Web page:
"Accurate" Temperature Monitoring?

In the past, internal CPU temperatures were sensed using a single on-die diode connected to an external measurement circuit, which allowed for an easy means of monitoring and reporting "actual" processor temperatures in near real-time. Many motherboard manufacturers took advantage of this capability by interfacing the appropriate processor pins/pads to an onboard controller, such as one of any of the popular Super I/O chips available from Winbond. Super I/O chips typically control most if not all of the standard motherboard input/output traffic associated with common interfaces including floppy drives, PS/2 mice and keyboards, high-speed programmable serial communications ports (UARTs), and SPP/EPP/ECP-enabled parallel ports. Using either a legacy ISA bus interface or a newer LPC (low pin-count) interface, the Super I/O also monitors several critical PC hardware parameters like power supply voltages, temperatures, and fan speeds.

This method of monitoring CPU temperature functioned satisfactorily up until Intel conducted their first process shrink to 65nm. The reduction in circuit size influenced some of the temperature-sensing diode's operating characteristics enough that no amount of corrective calibration effort would be able to ensure sufficient accuracy over the entire reporting range. From this point on Intel engineers knew they would need something better. From this came the design we see effectively utilized in every CPU produced by Intel today, starting with Yonah - one of the first 65nm processors and a precursor to the now wildly-successful Core 2 architecture.

The new design, called a Digital Thermal Sensor (DTS), no longer relied on the use of an external biasing circuit where power conditioning tolerances and slight variances in sense line impedances can introduce rather large signaling errors. Because of this, many of the reporting discrepancies noted using the older monitoring methods were all but eliminated. Instead of relying on each motherboard manufacturer to design and implement this external interface, Intel made it possible for core temperatures to be retrieved easily, all without the need for any specialized hardware. This was accomplished through the development and documentation of a standard method for reading these values directly from a single model specific registers (MSR) and then computing actual temperatures by applying a simple transformation formula. This way the complicated process of measuring these values would be well hidden from the vendor.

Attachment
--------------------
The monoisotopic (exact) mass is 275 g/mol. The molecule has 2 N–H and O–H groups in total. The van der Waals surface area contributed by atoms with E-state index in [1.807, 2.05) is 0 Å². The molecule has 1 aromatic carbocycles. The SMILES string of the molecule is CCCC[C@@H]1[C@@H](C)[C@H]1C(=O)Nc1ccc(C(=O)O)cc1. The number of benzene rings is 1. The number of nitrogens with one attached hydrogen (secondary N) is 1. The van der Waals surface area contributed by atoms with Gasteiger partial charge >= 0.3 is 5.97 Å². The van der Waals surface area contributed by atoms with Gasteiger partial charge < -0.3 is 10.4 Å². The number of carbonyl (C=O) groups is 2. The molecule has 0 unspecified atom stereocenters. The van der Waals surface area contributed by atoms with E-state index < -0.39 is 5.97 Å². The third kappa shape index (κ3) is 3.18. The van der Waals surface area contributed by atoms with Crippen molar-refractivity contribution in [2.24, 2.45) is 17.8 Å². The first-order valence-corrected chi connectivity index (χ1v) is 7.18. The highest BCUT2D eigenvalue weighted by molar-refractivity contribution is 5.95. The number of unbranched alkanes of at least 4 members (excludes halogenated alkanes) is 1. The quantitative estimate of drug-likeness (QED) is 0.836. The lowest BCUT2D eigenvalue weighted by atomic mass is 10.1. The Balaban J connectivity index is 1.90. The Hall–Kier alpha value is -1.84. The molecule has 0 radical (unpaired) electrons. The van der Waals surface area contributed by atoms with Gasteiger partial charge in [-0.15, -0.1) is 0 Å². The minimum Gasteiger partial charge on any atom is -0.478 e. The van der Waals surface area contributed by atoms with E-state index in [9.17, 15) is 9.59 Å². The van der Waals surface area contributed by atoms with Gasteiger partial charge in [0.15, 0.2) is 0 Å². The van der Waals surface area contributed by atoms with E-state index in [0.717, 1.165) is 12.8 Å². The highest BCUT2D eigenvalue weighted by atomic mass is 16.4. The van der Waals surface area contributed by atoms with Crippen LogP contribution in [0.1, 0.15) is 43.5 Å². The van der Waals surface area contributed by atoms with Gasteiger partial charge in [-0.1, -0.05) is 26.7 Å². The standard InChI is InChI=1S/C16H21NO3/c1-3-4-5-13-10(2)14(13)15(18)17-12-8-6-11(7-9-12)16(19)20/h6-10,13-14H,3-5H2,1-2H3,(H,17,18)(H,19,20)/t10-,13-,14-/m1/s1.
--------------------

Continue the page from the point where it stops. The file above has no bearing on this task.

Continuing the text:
A few quick lines of code (excluding the custom device driver required) is all that is needed to quickly retrieve and report values encoded in an MSR for each core.

The transformation formula we spoke of is actually exceedingly simple to implement. Instead of storing the absolute temperature for each core, the MSR is designed to essentially count down the margin to the core's maximum thermal limit, often incorrectly referred to as "Tjunction" (or junction temperature). When this value reaches zero, the core temperature has reached its Tjunction set point. Therefore, calculating the actual temperature should be as easy as subtracting the remaining margin (stored in the MSR) from the processor's known Tjunction value. There is a problem however: Intel has never published Tjunction values for any CPU other than the mobile models. The reason for this is simple. Since mobile processors lack an integrated heat spreader (IHS), it is not possible to establish a thermal specification with respect to its maximum case temperature ("Tcase"), normally measured from an embedded probe located top, dead-center in the IHS.

Thus, calculating actual core temperatures requires two separate data points, only one of which is readily available from the MSR. The other, Tjunction, must be known ahead of time. Early implementations of the process used to determine a processor's particular Tjunction value by isolating a single status bit from a different MSR that was used flag whether the part in question was engineered to a maximum Tjunction set point of either 85ºC or 100ºC. Because Merom - the mobile Core 2 version of Conroe - used one of these two values, it was somehow decided that the desktop products, built on the same process, must also share these set points. Unfortunately, it turns out this is not the case.



All of these prominent means for monitoring Intel CPU core temperatures are based on assumed maximum Tjunction setpoints which cannot be verified.

More than a few programs have been released over the last few years, each claiming to accurately report these DTS values in real-time. The truth is that none can be fully trusted as the Tjunction values utilized in these transformations may not always be correct. Moreover, Intel representatives have informed us that these as-of-yet unpublished Tjunction values may actually vary from model to model - sometimes even between different steppings - and that the temperature response curves may not be entirely accurate across the whole reporting range. Since all of today's monitoring programs have come to incorrectly assume that Tjunction values are a function of the processor family/stepping only, we have no choice but to call everything we thought we had come to know into question. Until Intel decides to publish these values on a per-model basis, the best these DTS readings can do for us is give a relative indication of each core's remaining thermal margin, whatever that may be.